United 93 puts the viewer in the midst of 9/11 confusion and heart breaking sacrifice, a film not played for entertainment, but remembrance. This is what the medium was made for and what it is capable of, a non-glamorized recounting meant to preserve memories and heroics while remaining static in terms of theatrics.
The film travels from the routine to the chaotic, ground controllers playing themselves, passengers played by unknowns who are simply impeccable and transparent to the material. The experience is wholly unnerving and entirely stressful, camerawork overloaded with focal tricks, light plays, and shaking to intensify already overwhelming images.
It gives a voice to those who no longer have one, losing it in a battle they never could have assumed they were in the midst of. United 93 is a moving monument to the lives those passengers saved at the sacrifice of their own, respectful and disheartening at times with its realism. This is what movies can be and should be more often, although thankfully such events lack regularity for Hollywood to latch onto.
United 93 is beyond critiques and criticism; those who do in any manner missing the point. This is a perfect movie, and for reasons beyond the subject matter. It’s aggression and pacing are unparalleled, its sound design meticulous, characters mourned purely for their humanity, and its look entirely believable. Everything United 93 needed, it got, and the end result is an at times unassuming, disturbingly realistic, gut-wrenching story that had to be told.
Universal pushes the Blu-ray out in time for the decade anniversary of 9/11, this encode more than likely set for HD DVD. The format simply didn’t last long enough for any significant date mark. A sure sign is VC-1, Universal generally long past that specific codec, their modern catalog titles all AVC by this point (unless they’re HD DVD hold overs of course). That gives the movie a dated feel in HD, overwrought with compression as the codec battles rapidly swapping film formats. Greengrass utilized both 16 and 35 mm, all scene dependent.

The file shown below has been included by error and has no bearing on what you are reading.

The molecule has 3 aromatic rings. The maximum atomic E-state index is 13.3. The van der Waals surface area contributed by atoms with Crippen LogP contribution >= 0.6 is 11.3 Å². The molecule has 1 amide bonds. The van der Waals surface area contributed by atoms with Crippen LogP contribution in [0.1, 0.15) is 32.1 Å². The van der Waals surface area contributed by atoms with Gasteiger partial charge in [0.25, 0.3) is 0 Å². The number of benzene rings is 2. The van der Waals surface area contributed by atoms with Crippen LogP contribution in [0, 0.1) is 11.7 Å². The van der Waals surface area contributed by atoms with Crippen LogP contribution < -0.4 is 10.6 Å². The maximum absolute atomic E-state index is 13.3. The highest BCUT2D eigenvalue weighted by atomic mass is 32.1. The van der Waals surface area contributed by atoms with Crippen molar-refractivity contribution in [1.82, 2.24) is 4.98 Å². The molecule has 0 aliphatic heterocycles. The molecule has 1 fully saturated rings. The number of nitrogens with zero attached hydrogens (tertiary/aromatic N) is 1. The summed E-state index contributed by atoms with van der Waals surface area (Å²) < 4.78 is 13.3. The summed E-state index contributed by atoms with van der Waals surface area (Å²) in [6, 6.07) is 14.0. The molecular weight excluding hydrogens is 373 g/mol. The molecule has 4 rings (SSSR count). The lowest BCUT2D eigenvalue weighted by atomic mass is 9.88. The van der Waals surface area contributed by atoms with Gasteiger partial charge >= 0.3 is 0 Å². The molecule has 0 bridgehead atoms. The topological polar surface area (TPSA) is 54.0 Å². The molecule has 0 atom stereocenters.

There should be some joy that Universal had enough respect to leave this one alone, but it must have been too modern to tinker with as the studio so loves to do. Black levels become the key concern, mostly because they’re missing almost entirely. Those under lit control rooms are drenched in gaudy dark greens, blues, and even some purples. Black levels will only find their niche aboard the plane itself, light pouring in from the windows to give the interior dimensionality.
Style can impede finer detail, natural motion blur heavy as the camera bobs and weaves for effect. That’s not to say none is present, a number of close-ups highly textured and crisp. When the camera slows, it’s to build emotion or stall for impending action, the naturalistic definition finding its mark right when it needs it.